Soon, I am going to travel to Zanzibar and a few months after, Namibia. As a born-and-raised American, I had to update some vaccines so my body doesn’t freak out (as severely) when I eat unwashed fruit. C’mon, body, pick your battles. Anyway, in this day and age I did this by asking Google Maps where the closest travel clinic was…and there, I went.
I made an appointment with my Google-recommended destination, and got some preliminary blood work done back in early April. I was grateful for the doctor who usually works about an hour away. He stopped by the Loop office just for my one appointment. Don’t get me wrong, my gratitude lives on. However, my respect for the doctor quickly died.
The appointment began well, and we struck up a conversation since we both have experience living overseas. He was ex-military and had been here and there throughout the world. I was sure I could learn a lot from him! He was also fascinated by my having studied in Tanzania. True, it isn’t the first choice of most American college students. So we talked about Swahili and about Africa. More than anything, we talked about Namibia, since that was the point of my visit. He actually pulled out a map and together we considered Namibia’s location. He asked me, “Is it mostly Christian there?” I affirmed that it definitely was from what I had heard. Then, he wiggled his finger around Southwest Africa and said, “So the area isn’t Islamic, then. That’s good. No goofy stuff there. You should be fine.”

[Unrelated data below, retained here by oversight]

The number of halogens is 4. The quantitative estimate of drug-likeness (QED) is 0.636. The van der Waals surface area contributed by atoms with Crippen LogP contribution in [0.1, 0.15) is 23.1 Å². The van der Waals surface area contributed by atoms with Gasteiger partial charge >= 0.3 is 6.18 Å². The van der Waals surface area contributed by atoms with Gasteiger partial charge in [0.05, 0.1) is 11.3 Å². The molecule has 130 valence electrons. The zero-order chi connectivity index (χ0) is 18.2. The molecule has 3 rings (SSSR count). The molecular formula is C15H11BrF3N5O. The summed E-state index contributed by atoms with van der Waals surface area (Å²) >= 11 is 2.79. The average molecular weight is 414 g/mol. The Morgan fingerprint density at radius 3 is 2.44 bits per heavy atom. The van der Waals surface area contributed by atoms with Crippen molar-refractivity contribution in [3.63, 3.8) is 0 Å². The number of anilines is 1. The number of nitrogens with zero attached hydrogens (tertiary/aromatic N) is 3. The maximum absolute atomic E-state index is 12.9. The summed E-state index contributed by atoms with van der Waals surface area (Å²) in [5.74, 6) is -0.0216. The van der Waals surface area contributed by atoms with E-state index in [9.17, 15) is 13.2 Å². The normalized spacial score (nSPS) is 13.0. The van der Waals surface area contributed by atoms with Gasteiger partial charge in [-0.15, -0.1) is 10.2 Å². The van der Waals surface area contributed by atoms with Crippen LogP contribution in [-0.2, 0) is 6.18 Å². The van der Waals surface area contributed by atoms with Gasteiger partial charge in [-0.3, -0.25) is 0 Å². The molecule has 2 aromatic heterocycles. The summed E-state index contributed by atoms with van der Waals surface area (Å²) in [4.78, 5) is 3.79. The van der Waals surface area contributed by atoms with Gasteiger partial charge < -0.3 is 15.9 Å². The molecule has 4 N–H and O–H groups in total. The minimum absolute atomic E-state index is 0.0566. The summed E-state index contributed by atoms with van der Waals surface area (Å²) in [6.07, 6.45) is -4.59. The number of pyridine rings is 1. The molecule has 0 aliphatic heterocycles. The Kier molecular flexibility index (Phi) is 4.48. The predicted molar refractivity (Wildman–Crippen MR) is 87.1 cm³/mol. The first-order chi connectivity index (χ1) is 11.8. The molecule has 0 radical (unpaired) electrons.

My reply was a confident, “…Um.”
I kept up conversation with the doctor for the remainder of the visit, but I never voiced what my real reply should have been. See, I’m not ignorant. I know that–especially recently–a handful of groups worldwide have wreaked havoc and absolute terror in places like Nigeria, Somalia, Syria, Iraq, and others. These groups like Al-Shabaab and ISIL claim that what they are doing is in the interest of their faith, which is Islam. This is what the doctor was referring to. I understand that. But, to call it “goofy stuff” is insane. My students from Iraq and Libya came to Chicago because terrorism and war literally destroyed their governments. Nothing about that is goofy. On the other hand, the drug and gang-related violence in much of the world like El Salvador, Mexico, and yes, Chicago–the very city the doctor and I live in–has nothing to do with Islam. In fact, the vast majority of Muslims–like my students, my friends, and all the people who I love in Zanzibar–also have nothing to do with the “goofy stuff” that extremist criminals do. In conclusion, I agree with the doctor that I should be fine in Namibia. I should be fine, but it has nothing to do with Islam. Also, I would hate to know what he thinks scary stuff is, considering his definition of goofy.
But that isn’t what I said. I said, “…Um.”